At Rocking Horse we devised a new finance product especially to counter a problem that many innovative companies faced.
The R&D tax credit scheme gives valuable incentives to companies undertaking research but the problem was that companies couldn’t access the cash until they had completed their year-end tax returns and had their claim approved by HMRC.
We established a method of advancing cash against those claims which helped businesses to continue with their project work.
So how does this compare with equity finance and which is best for development finance?
In this post
● What is equity finance?
● What is debt finance?
● One or the other?
● Which is right for you?
What is equity finance?
You’ll often hear the term ‘equity finance’ and we’ve found that there can be some misunderstanding about exactly what this means.
Equity finance is the practice of buying shares from the company which provides cash for the company to then use in its operations.
There is an important point here though. Note that equity finance has to involve the investor buying the shares from the company and not from a third party. If you buy shares in a company from someone else then they get the money and not the company.
When you are arranging equity finance you will sell a block of shares for a specific value. They can be ordinary shares that have both voting and profit-sharing rights or a special type of share that may have only profit or voting rights.
This last paragraph contains the main downside of equity funding. When you sell equity you are giving away some control, some profit or more likely both.
On the plus side, you can only pay a dividend on shares when you make a profit and when your company has distributable funds. This means that if you aren’t revenue ready and profitable then you won’t have any cost to the business under equity financing.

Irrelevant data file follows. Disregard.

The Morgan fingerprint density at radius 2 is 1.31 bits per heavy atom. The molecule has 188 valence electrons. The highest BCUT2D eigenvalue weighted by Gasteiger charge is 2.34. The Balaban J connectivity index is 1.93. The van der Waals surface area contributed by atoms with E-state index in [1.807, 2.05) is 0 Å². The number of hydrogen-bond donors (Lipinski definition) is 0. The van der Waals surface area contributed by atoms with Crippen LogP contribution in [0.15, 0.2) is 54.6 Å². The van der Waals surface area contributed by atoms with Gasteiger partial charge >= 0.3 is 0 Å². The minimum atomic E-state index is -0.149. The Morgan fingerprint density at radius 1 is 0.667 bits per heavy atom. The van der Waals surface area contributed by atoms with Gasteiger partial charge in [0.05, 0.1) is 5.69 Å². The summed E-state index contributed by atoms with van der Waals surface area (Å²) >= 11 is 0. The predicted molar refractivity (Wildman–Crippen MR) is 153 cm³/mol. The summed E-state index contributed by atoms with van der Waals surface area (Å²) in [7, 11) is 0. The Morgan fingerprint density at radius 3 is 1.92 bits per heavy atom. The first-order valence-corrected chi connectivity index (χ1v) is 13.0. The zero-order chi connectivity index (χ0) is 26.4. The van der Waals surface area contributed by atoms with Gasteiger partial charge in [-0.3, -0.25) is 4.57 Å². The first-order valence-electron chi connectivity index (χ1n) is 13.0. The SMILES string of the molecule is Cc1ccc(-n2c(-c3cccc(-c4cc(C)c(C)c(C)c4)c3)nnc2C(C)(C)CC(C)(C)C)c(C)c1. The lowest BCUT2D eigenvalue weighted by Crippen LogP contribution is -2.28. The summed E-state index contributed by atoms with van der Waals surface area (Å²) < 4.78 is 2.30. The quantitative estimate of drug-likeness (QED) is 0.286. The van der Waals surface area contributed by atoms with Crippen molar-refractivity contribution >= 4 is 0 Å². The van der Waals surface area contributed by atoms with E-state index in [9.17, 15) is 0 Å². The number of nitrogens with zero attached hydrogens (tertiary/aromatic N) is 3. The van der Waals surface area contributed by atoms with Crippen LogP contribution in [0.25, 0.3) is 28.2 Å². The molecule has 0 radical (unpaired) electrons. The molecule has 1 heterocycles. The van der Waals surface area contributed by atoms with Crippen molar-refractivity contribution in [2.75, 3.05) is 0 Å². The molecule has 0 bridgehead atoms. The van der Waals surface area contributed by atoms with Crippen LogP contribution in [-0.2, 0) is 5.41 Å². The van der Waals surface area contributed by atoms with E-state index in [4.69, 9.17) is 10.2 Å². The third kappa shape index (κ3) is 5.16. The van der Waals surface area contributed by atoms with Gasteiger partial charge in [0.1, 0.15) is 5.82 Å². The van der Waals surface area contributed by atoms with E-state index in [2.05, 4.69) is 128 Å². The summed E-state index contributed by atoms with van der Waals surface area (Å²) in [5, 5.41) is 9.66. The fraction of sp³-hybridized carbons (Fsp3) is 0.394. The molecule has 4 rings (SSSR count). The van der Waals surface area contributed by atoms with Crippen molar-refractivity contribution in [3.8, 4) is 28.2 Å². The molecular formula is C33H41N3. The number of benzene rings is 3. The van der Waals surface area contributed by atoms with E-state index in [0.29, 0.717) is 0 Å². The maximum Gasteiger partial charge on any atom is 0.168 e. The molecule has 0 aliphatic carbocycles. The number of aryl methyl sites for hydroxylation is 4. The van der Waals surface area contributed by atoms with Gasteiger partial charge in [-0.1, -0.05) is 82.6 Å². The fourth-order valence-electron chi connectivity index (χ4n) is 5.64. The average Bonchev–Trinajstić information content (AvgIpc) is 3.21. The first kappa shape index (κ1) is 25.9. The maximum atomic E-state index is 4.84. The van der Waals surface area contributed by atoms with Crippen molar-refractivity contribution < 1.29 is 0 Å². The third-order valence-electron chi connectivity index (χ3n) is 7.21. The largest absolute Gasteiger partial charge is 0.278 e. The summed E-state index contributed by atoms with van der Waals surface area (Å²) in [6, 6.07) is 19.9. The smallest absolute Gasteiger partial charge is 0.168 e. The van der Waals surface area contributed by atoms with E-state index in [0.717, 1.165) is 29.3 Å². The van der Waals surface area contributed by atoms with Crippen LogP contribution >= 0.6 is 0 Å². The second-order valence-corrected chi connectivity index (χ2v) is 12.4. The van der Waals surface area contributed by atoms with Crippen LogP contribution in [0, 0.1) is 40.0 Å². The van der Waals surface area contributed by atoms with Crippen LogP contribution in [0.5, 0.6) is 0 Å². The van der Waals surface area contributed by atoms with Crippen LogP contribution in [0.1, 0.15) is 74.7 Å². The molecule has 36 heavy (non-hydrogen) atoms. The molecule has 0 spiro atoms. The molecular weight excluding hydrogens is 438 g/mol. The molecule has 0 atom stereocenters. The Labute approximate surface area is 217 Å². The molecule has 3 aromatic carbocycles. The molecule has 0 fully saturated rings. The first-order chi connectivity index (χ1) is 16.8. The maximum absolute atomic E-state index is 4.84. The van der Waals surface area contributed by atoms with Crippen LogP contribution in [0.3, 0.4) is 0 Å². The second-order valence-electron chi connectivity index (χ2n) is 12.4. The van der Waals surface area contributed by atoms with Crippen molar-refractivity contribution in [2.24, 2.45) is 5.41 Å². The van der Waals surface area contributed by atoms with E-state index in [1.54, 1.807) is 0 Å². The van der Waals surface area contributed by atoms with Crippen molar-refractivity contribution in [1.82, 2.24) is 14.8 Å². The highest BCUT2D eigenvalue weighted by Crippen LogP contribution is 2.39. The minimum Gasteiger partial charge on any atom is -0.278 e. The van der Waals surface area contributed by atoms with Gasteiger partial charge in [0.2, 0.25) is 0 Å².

Typically you’ll hear equity finance called a variety of things such as venture capital, angel investment or private equity but at the end of the day, whatever label you attach it is still the sale of shares in some way or another.
One or the other?
This all begs the question of which method of financing is best.
In fact, it isn’t necessary to make a choice. Often, this kind of decision is presented as an either/or, binary choice but actually, that isn’t always the best way to think about business financing.
We’d argue that business financing is best thought of as a kind of menu.
The aim has to be to adopt a variety of different methods, all of which have different features to give your business a balanced financing structure.
Rocking Horse finance is relatively short-term and designed for a specific purpose, to bridge the gap between R&D tax credit expense and payment. It isn’t designed for long-term business support.
At the same time, equity financing often brings with it other benefits such as business angel support or access to networks as with venture capital.
Business experts always say you should match your finance to what it is designed to do so rather than making the either/or choice you should utilise a suite of solutions.
Which is right for you?
Choosing the type of finance that is right for your company really comes down to the stage of development of your business and what you are aiming to achieve.
Early-stage finance is often much better done through equity, which could be through personal funds, family and friends or external investors.
Debt finance is much better for specific development, especially when you are looking at investing in assets.
Rocking Horse finance falls in between the two, providing debt finance that can be used as working capital to invest in more research and development, thus adding more value to your projects.
Why not call us now and let’s see how we can help?